Potentially nasty fight looms over Trump U.S. Supreme Court pick

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By Andrew Chung | WASHINGTON

WASHINGTON Jan 18 Senate Democrats are gearing
up for a potentially ugly fight over Donald Trump’s U.S. Supreme
Court pick, with some liberal activists urging them to do
everything possible to block any nominee from the Republican

Democrats are still seething over the Republican-led
Senate’s decision last year to refuse to consider outgoing
President Barack Obama’s nomination of appeals court judge
Merrick Garland for a lifetime post on the court. The action had
little precedent in U.S. history and prompted some Democrats to
accuse Republicans of stealing a Supreme Court seat.

Trump last week vowed to announce his appointment within
about two weeks of taking office on Friday. He said he would
pick from among 20 candidates suggested by conservative legal
groups to fill the lingering vacancy caused by the death of
conservative Justice Antonin Scalia last Feb. 13.

Scalia’s replacement could tilt the ideological leaning of
the court for years to come, restoring the long-standing
conservative majority that disappeared with Scalia’s death just
at a time when it appeared liberals would get an upper hand on
the bench.

Liberal groups are gearing up for a battle, with the People
For the American Way calling the judges on Trump’s list of
candidates “very extreme.”

“We’re hearing from Senate Democrats and parallel concern
among outside groups that this is going to be a major fight,”
said Marge Baker, the group’s executive vice president. “We’ll
be arguing that Democrats use every means at their disposal to
defeat the nominee. This is going to be ‘all hands on deck,’
using all means at our disposal.”

Senate Democratic leader Chuck Schumer has said it is hard
for him to imagine Trump picking a nominee who Democrats could
support, and said he would “absolutely” fight to keep the seat
vacant rather than let the Senate confirm a Trump nominee deemed
to be outside the mainstream.

“We are not going to make it easy for them to pick a Supreme
Court justice,” Schumer told MSNBC on Jan. 3, adding that if the
Republicans “don’t appoint someone who’s really good, we’re
going to oppose them tooth and nail.”

Senate Democrats may be in a position to hold up Trump’s
selection indefinitely. Senate rules require 60 votes in the
100-seat chamber to overcome a procedural hurdle called a
filibuster on Supreme Court nominees. There are 52 Republican

Assuming all 52 back Trump’s nominee, Senate Majority Leader
Mitch McConnell either would need to lure eight Democrats to his
side or change the rules and ban the filibuster for Supreme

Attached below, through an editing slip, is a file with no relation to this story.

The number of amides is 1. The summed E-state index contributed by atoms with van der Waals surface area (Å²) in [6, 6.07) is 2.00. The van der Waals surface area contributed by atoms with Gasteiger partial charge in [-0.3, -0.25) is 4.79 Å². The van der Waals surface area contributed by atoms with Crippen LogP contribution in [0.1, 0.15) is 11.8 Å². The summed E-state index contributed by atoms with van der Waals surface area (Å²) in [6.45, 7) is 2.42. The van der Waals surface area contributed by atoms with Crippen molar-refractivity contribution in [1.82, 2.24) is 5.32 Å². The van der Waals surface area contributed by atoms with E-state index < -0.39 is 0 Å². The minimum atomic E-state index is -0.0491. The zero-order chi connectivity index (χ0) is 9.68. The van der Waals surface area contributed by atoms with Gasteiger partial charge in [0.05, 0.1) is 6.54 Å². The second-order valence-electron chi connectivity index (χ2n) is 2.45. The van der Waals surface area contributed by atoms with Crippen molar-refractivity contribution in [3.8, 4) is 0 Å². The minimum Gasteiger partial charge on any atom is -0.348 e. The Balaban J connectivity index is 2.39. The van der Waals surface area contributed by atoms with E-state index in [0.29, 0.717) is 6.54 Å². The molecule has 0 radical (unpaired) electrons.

Court nominations. Republicans, then in the minority, complained
that their rights had been trampled when Senate Democrats in
2013 voted to eliminate the filibuster for executive branch and
judicial nominees beyond the Supreme Court.


Baker said liberals cannot hold their fire for fear that
Republicans will use this so-called nuclear option, adding, “At
some point you don’t game this out. You say, ‘This is a fight.'”

Other liberal groups urged a more conciliatory approach.

“We’re not predisposed to opposition here,” said Kristen
Clarke, president of the Lawyers’ Committee for Civil Rights
Under Law.

Any nominee will be evaluated, Clarke said, adding that the
group is girding for a nominee who is hostile to civil rights.

Trump’s nominee could influence the court on a wide range of
issues including abortion, the death penalty, religious rights,
presidential powers, gay and transgender rights, federal
regulations and others.

Political considerations also hang over the confirmation
fight. Democrats and the two independents aligned with them in
the Senate will be defending 25 seats in the 2018 elections,
while Republicans defend only eight.

Many of those Democratic seats are in Republican-leaning
states Trump won in the Nov. 8 election, including West
Virginia, Missouri, North Dakota, Indiana, Montana, Michigan and

Republicans likely will target these and other Democrats in
hopes of coaxing them into backing Trump’s nominee. That means
Democratic senators such as West Virginia’s Joe Manchin,
Indiana’s Joe Donnelly and Missouri’s Claire McCaskill could
face extra pressure not to block Trump’s Supreme Court nominee.

The liberal groups are facing off with well-funded
conservative adversaries. The Judicial Crisis Network, for
instance, has said it will spend at least $10 million on
advertising and grassroots efforts to pressure Senate Democrats
to back Trump’s nominee.

Carrie Severino, the group’s chief counsel, said it would be
hypocritical for Democrats to block a vote after arguing the
Constitution required the Senate to act on Garland.

“A lot of them (Democrats) spent the last nine months saying
there is a constitutional duty to have a vote. I’d find it
shocking if they would not carry out what they think their duty
is,” Severino said.

Nan Aron, president of the liberal Alliance for Justice,
said the high level of interest the vacancy has generated among
activists, lawyers, students and others makes up for the deep
pockets of the other side. “I don’t think we’ll need $10 million
given the outcry expressed already,” Aron said. (Additional reporting by Richard Cowan and Lawrence Hurley)

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